Farm country expresses concerns as WOTUS rulemaking process begins
The EPA has officially kicked off the rulemaking process to create new regulations for Waters of the U.S.
Nearly 170 people were online to listen or share their thoughts on how the EPA should regulate WOTUS. Several state farm groups were represented, including Illinois.
“We feel like every minute we spend retreading the same ground on this issue just digs a bit of a deeper divide in farm country between our members and each of the agencies, so it takes time away from time when we could spend with working alongside all of the agencies to actually implement efforts to improve our water qualities,” Lauren Lurkins with the Illinois Farm Bureau explains.
Jim Sipes, a Kansas Farm Bureau Member, said that it does not make sense to regulate historically drier areas, where rain just soaks straight into the ground.
According to Sipes, “As a result, the regulations on our ditches or dried creek beds just hinder the ability of farmers and ranchers to do what they do best-- care for the land and raise crops and livestocks. Farmers and ranchers cannot afford to get bogged down in an expensive and lengthy permitting process, we care about the clean water and preserving our land. We shouldn’t need teams of lawyers and consultants to farm our land.”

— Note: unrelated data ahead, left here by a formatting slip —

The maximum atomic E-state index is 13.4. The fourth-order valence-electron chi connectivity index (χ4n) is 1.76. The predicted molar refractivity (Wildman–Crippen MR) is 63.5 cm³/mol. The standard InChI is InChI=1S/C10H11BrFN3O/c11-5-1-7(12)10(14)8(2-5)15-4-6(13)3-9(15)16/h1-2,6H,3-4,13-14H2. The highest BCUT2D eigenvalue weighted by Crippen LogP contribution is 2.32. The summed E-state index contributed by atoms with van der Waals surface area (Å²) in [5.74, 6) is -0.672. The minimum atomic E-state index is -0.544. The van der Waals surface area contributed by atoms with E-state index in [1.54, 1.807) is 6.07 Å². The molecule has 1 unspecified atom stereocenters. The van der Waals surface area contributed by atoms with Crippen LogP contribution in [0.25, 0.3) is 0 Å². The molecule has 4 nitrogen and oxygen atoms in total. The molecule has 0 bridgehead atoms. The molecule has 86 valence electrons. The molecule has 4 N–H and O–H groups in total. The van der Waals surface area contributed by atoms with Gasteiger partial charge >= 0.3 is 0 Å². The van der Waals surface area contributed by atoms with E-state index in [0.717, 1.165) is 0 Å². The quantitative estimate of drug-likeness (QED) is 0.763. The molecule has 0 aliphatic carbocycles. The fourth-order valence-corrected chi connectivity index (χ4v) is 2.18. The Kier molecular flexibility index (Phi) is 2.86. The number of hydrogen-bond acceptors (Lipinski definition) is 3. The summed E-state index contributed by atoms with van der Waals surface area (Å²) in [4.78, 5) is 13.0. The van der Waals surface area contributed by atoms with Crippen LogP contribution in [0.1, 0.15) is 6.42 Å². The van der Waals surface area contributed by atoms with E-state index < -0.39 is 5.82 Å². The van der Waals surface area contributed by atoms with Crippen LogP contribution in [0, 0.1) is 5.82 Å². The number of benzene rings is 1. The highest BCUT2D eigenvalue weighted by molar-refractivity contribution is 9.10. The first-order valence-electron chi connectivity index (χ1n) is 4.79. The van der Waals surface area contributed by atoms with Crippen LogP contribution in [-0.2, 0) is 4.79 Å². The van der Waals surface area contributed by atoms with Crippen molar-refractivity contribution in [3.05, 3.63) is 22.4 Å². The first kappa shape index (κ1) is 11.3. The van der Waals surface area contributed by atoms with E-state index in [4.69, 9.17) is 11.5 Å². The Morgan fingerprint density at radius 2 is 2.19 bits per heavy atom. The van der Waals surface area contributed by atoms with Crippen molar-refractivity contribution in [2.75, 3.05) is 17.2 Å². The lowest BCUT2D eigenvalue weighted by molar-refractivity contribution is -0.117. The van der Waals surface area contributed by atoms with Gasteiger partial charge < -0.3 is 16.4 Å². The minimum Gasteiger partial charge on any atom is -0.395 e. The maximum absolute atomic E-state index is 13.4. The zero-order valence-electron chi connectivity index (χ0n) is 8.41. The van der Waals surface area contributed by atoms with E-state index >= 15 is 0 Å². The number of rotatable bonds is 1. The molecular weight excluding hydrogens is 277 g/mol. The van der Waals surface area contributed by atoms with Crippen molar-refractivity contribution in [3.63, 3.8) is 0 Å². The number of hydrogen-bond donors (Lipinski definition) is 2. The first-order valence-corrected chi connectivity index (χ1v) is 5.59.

But, not everyone on the call was supportive of agriculture, Wally Taylor with the Iowa Sierra Club called for a return to the 2015 version of the rule.
“There are false claims that the WOTUS rule put farmers out of business, and that every little puddle or tire rut after rain will be regulated by the federal government under the 2015 rule, but there’s been no credible evidence that I’ve seen any of those allegations are true,” Taylor states. “I would encourage the EPA and the Corps to make sure that the record is set straight on that.”
Later in the call, Jim Kukowski, a Minnesota soybean farmer, shared an example of how farmers could suffer financially under the former rule.
“I applied for a NRCS clarification of a wetland. It was not, it was previously drained, it was mismarked. It took over seven years for NRCS to get this straightened out,” he states. “The reason I was told because the 2015 rule was not easy to follow.”
EPA officials on the call said that they plan to submit two rules. The first would overturn the current rule and revert to the regulations in place prior to both the 2015 and 2020 versions. The second rule would then be their new version of the regulation.